I finally finished my personal statement a few weeks ago, and I am just sitting down now to write about that awesome* experience. I haven’t done something like that since applying to medical school. I thought it was so intimidating at first. I sat down with a bowl of popcorn, a glass of wine and got to work. While writing, I realized that there is nothing else I would rather do with my life. I know I probably should have known that I wanted to be a family physician before, but articulating it renewed my drive.
Not to be too mushy, but my personal statement ended up being kind of a good experience. So here’s how I did it:
First, I read the personal statement from my medical school applications. I jotted down some qualities that stuck. I tried to target qualities that I had then that I feel will help me in residency. Next, I put away that personal statement. Today I am a confident, hard-working medical student who is prepared for a residency. I am ready to be a competent and enthusiastic patient advocate. So I added more skills and qualities that I acquired through medical school.
Then I began to write. I wrote whatever I thought, without regard for how long it was. I recalled and wrote about several stories. In the first few paragraphs, I talked about the experiences I have had that have made me want to pursue a career in family medicine. Working in a clinic in Haiti after the earthquake, my time with AmeriCorps VISTA at a free clinic, a few patients from rotations. I talked about how those experiences made the decision to go into family medicine an easy one.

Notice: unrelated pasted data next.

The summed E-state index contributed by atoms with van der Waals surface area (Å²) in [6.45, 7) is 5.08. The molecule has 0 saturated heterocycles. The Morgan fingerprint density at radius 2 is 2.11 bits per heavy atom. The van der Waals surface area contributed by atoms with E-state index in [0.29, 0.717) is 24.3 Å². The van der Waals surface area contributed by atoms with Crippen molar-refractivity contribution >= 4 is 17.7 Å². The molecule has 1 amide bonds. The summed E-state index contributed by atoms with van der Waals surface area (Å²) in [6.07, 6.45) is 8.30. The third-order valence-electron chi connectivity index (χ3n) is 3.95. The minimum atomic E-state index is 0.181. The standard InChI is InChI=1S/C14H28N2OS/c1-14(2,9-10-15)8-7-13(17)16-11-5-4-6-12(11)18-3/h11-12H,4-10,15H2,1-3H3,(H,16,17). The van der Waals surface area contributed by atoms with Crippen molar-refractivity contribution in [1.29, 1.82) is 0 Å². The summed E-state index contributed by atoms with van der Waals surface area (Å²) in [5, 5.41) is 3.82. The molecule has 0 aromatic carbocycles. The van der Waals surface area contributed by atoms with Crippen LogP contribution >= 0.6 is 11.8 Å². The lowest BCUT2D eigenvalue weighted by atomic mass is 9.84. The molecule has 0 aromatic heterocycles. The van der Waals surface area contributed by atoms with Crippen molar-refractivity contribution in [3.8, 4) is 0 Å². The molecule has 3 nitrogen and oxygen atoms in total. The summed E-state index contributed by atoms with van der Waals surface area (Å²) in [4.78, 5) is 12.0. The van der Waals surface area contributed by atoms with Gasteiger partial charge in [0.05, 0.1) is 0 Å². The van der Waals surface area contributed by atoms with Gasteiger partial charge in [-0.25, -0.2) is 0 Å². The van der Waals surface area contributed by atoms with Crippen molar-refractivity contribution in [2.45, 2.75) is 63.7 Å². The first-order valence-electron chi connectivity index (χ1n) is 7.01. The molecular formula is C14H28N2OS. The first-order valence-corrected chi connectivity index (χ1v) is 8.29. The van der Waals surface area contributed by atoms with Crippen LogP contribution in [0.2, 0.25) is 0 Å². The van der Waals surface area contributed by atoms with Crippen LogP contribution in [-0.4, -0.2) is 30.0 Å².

Then, came the hardest part. It is important to discuss why you would make a great resident in your personal statement. This was really hard for me. I talked about what skills I have acquired and my ability to work as a member of a patient care team. I discussed what I am looking for in a residency and what kind of environment I want. I ended my personal statement with a somewhat mushy summary sentence. 🙂
Then, I began the task of editing my five page personal statement into a single page. I first picked out my favorite patient stories. It was hard because I have so many, but I limited it to only two. Then, I enlisted my mother’s help. I highly recommend outside review. You need to send your personal statement to someone who won’t be afraid to tear it up. (If you don’t have someone, write in the comments, I will happily be your person, time permitting.)
My mom gutted it, then I rewrote sections. After an endless number of rewrites and little edits, Mom called me and told me it made her cry. At that point, I knew it probably wasn’t perfect. And it would never be. But, it was done. It was my voice. It is exactly how I want residency programs to see me. I want them to ask questions about it. Through reading it, they have a snapshot of who I am, and the resident I will become. I knew it was finally done.
And not to be overly mushy, but I confess that sometimes after a long day, I will sit down and reread it. It makes me smile and reminds me how far I have come in these past few years.
Here’s a sample of my personal statement:
I am fortunate to have had the opportunity to attend medical school and I am prepared to be a hard-working, compassionate, and enthusiastic resident. Family medicine will provide me the opportunity to care for patients in the way they deserve to be cared for. I will approach each day knowing what I do is making a difference in the lives of my patients. It is absolutely thrilling to realize what I was meant to do with my life: I was born to be a family physician.